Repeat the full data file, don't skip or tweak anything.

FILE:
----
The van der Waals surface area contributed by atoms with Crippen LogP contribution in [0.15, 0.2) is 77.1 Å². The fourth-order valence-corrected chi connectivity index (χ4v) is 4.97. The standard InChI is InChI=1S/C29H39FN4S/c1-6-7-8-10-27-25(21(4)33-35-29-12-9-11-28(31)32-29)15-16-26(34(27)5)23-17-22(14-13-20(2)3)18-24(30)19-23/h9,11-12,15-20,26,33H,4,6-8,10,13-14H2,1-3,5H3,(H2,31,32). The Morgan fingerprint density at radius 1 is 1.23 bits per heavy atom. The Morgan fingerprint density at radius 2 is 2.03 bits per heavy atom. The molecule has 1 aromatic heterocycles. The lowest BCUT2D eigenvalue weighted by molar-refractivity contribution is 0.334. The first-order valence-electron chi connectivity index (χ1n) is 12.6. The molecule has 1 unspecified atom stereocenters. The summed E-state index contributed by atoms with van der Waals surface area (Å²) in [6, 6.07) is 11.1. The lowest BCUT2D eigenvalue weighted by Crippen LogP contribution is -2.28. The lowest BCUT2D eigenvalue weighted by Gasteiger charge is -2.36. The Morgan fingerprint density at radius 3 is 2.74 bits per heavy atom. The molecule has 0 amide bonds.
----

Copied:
The van der Waals surface area contributed by atoms with Crippen LogP contribution in [0.15, 0.2) is 77.1 Å². The fourth-order valence-corrected chi connectivity index (χ4v) is 4.97. The standard InChI is InChI=1S/C29H39FN4S/c1-6-7-8-10-27-25(21(4)33-35-29-12-9-11-28(31)32-29)15-16-26(34(27)5)23-17-22(14-13-20(2)3)18-24(30)19-23/h9,11-12,15-20,26,33H,4,6-8,10,13-14H2,1-3,5H3,(H2,31,32). The Morgan fingerprint density at radius 1 is 1.23 bits per heavy atom. The Morgan fingerprint density at radius 2 is 2.03 bits per heavy atom. The molecule has 1 aromatic heterocycles. The lowest BCUT2D eigenvalue weighted by molar-refractivity contribution is 0.334. The first-order valence-electron chi connectivity index (χ1n) is 12.6. The molecule has 1 unspecified atom stereocenters. The summed E-state index contributed by atoms with van der Waals surface area (Å²) in [6, 6.07) is 11.1. The lowest BCUT2D eigenvalue weighted by Crippen LogP contribution is -2.28. The lowest BCUT2D eigenvalue weighted by Gasteiger charge is -2.36. The Morgan fingerprint density at radius 3 is 2.74 bits per heavy atom. The molecule has 0 amide bonds.